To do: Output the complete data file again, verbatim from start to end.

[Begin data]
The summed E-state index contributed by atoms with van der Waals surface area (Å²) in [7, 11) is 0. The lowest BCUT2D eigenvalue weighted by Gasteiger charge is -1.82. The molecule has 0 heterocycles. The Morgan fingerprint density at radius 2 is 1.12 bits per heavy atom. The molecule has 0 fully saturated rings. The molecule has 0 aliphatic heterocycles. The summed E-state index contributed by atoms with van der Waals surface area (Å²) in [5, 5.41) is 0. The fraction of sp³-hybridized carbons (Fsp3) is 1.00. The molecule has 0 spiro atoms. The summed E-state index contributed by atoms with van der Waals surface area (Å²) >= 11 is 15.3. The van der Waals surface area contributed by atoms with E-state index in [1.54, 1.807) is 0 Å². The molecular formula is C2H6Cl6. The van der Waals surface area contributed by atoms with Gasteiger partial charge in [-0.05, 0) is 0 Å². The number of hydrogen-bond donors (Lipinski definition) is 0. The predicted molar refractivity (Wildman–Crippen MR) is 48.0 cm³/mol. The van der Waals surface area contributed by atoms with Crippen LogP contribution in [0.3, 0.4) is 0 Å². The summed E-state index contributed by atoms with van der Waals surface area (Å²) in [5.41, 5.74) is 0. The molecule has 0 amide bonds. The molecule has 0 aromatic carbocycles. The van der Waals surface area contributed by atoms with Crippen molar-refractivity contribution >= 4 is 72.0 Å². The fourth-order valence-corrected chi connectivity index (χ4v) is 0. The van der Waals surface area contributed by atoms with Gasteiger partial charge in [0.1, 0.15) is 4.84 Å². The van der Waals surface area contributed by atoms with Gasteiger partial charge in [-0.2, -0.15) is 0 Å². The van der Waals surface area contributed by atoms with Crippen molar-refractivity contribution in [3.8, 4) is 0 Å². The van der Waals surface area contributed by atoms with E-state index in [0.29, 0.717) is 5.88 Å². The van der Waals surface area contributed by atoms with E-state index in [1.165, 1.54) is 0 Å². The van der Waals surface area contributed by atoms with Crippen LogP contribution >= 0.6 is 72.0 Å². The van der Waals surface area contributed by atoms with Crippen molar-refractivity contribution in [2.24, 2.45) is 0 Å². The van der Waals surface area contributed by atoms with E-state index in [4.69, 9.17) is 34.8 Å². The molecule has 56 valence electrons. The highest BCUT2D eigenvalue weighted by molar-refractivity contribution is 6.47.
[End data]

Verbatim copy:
The summed E-state index contributed by atoms with van der Waals surface area (Å²) in [7, 11) is 0. The lowest BCUT2D eigenvalue weighted by Gasteiger charge is -1.82. The molecule has 0 heterocycles. The Morgan fingerprint density at radius 2 is 1.12 bits per heavy atom. The molecule has 0 fully saturated rings. The molecule has 0 aliphatic heterocycles. The summed E-state index contributed by atoms with van der Waals surface area (Å²) in [5, 5.41) is 0. The fraction of sp³-hybridized carbons (Fsp3) is 1.00. The molecule has 0 spiro atoms. The summed E-state index contributed by atoms with van der Waals surface area (Å²) >= 11 is 15.3. The van der Waals surface area contributed by atoms with E-state index in [1.54, 1.807) is 0 Å². The molecular formula is C2H6Cl6. The van der Waals surface area contributed by atoms with Gasteiger partial charge in [-0.05, 0) is 0 Å². The number of hydrogen-bond donors (Lipinski definition) is 0. The predicted molar refractivity (Wildman–Crippen MR) is 48.0 cm³/mol. The van der Waals surface area contributed by atoms with Crippen LogP contribution in [0.3, 0.4) is 0 Å². The summed E-state index contributed by atoms with van der Waals surface area (Å²) in [5.41, 5.74) is 0. The molecule has 0 amide bonds. The molecule has 0 aromatic carbocycles. The van der Waals surface area contributed by atoms with Crippen molar-refractivity contribution >= 4 is 72.0 Å². The fourth-order valence-corrected chi connectivity index (χ4v) is 0. The van der Waals surface area contributed by atoms with Gasteiger partial charge in [0.1, 0.15) is 4.84 Å². The van der Waals surface area contributed by atoms with Gasteiger partial charge in [-0.2, -0.15) is 0 Å². The van der Waals surface area contributed by atoms with Crippen molar-refractivity contribution in [3.8, 4) is 0 Å². The van der Waals surface area contributed by atoms with E-state index in [0.29, 0.717) is 5.88 Å². The van der Waals surface area contributed by atoms with E-state index in [1.165, 1.54) is 0 Å². The van der Waals surface area contributed by atoms with Crippen LogP contribution >= 0.6 is 72.0 Å². The van der Waals surface area contributed by atoms with Crippen molar-refractivity contribution in [2.24, 2.45) is 0 Å². The van der Waals surface area contributed by atoms with E-state index in [4.69, 9.17) is 34.8 Å². The molecule has 56 valence electrons. The highest BCUT2D eigenvalue weighted by molar-refractivity contribution is 6.47.